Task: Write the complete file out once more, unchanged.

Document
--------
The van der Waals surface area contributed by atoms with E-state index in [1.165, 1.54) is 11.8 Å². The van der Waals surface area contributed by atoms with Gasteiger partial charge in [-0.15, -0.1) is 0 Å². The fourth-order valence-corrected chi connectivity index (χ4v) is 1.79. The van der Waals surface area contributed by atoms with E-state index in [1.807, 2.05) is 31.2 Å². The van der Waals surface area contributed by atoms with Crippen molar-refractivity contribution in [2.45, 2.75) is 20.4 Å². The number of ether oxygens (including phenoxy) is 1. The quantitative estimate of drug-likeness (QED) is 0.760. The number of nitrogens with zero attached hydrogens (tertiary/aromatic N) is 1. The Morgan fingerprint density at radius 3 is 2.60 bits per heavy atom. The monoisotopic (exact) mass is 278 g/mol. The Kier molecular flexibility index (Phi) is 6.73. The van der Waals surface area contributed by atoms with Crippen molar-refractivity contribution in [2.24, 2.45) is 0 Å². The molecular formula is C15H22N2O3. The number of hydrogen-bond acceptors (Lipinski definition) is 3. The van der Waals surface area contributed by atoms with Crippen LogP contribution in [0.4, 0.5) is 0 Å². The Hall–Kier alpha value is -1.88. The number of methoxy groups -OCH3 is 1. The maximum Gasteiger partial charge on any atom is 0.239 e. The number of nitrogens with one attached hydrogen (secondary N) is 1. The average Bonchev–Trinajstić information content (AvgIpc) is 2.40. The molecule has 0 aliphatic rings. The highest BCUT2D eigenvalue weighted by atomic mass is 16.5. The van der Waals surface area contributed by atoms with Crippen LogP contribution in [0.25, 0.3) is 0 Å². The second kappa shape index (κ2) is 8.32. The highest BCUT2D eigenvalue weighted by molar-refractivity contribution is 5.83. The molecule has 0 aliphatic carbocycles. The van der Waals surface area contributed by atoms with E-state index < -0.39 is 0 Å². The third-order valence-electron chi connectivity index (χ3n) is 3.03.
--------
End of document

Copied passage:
The van der Waals surface area contributed by atoms with E-state index in [1.165, 1.54) is 11.8 Å². The van der Waals surface area contributed by atoms with Gasteiger partial charge in [-0.15, -0.1) is 0 Å². The fourth-order valence-corrected chi connectivity index (χ4v) is 1.79. The van der Waals surface area contributed by atoms with E-state index in [1.807, 2.05) is 31.2 Å². The van der Waals surface area contributed by atoms with Crippen molar-refractivity contribution in [2.45, 2.75) is 20.4 Å². The number of ether oxygens (including phenoxy) is 1. The quantitative estimate of drug-likeness (QED) is 0.760. The number of nitrogens with zero attached hydrogens (tertiary/aromatic N) is 1. The Morgan fingerprint density at radius 3 is 2.60 bits per heavy atom. The monoisotopic (exact) mass is 278 g/mol. The Kier molecular flexibility index (Phi) is 6.73. The van der Waals surface area contributed by atoms with Crippen molar-refractivity contribution in [2.24, 2.45) is 0 Å². The molecular formula is C15H22N2O3. The number of hydrogen-bond acceptors (Lipinski definition) is 3. The van der Waals surface area contributed by atoms with Crippen LogP contribution in [0.4, 0.5) is 0 Å². The Hall–Kier alpha value is -1.88. The number of methoxy groups -OCH3 is 1. The maximum Gasteiger partial charge on any atom is 0.239 e. The number of nitrogens with one attached hydrogen (secondary N) is 1. The average Bonchev–Trinajstić information content (AvgIpc) is 2.40. The molecule has 0 aliphatic rings. The highest BCUT2D eigenvalue weighted by atomic mass is 16.5. The van der Waals surface area contributed by atoms with Crippen LogP contribution in [0.25, 0.3) is 0 Å². The second kappa shape index (κ2) is 8.32. The highest BCUT2D eigenvalue weighted by molar-refractivity contribution is 5.83. The molecule has 0 aliphatic carbocycles. The van der Waals surface area contributed by atoms with E-state index < -0.39 is 0 Å². The third-order valence-electron chi connectivity index (χ3n) is 3.03.